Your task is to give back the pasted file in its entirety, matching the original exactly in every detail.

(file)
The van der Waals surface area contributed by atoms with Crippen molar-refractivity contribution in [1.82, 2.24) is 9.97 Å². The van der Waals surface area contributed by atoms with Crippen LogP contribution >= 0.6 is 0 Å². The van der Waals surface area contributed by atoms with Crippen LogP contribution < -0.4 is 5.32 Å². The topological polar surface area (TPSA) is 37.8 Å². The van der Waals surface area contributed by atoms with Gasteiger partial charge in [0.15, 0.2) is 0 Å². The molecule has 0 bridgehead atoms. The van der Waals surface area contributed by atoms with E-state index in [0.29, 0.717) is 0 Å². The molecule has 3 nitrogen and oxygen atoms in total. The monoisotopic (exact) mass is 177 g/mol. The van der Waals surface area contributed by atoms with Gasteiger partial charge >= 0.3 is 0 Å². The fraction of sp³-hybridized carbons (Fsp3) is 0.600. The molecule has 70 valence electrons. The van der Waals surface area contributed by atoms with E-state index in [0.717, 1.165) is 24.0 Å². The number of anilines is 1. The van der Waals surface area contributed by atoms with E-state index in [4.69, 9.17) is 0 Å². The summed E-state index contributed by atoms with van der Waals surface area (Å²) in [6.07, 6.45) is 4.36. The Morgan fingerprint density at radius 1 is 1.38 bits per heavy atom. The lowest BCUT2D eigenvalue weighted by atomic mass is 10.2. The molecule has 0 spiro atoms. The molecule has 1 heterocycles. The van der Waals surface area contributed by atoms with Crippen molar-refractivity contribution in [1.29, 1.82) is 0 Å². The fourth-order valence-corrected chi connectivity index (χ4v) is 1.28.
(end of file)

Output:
The van der Waals surface area contributed by atoms with Crippen molar-refractivity contribution in [1.82, 2.24) is 9.97 Å². The van der Waals surface area contributed by atoms with Crippen LogP contribution >= 0.6 is 0 Å². The van der Waals surface area contributed by atoms with Crippen LogP contribution < -0.4 is 5.32 Å². The topological polar surface area (TPSA) is 37.8 Å². The van der Waals surface area contributed by atoms with Gasteiger partial charge in [0.15, 0.2) is 0 Å². The molecule has 0 bridgehead atoms. The van der Waals surface area contributed by atoms with E-state index in [0.29, 0.717) is 0 Å². The molecule has 3 nitrogen and oxygen atoms in total. The monoisotopic (exact) mass is 177 g/mol. The van der Waals surface area contributed by atoms with Gasteiger partial charge >= 0.3 is 0 Å². The fraction of sp³-hybridized carbons (Fsp3) is 0.600. The molecule has 70 valence electrons. The van der Waals surface area contributed by atoms with E-state index in [0.717, 1.165) is 24.0 Å². The number of anilines is 1. The van der Waals surface area contributed by atoms with E-state index in [4.69, 9.17) is 0 Å². The summed E-state index contributed by atoms with van der Waals surface area (Å²) in [6.07, 6.45) is 4.36. The Morgan fingerprint density at radius 1 is 1.38 bits per heavy atom. The lowest BCUT2D eigenvalue weighted by atomic mass is 10.2. The molecule has 0 spiro atoms. The molecule has 1 heterocycles. The van der Waals surface area contributed by atoms with Crippen molar-refractivity contribution in [1.29, 1.82) is 0 Å². The fourth-order valence-corrected chi connectivity index (χ4v) is 1.28.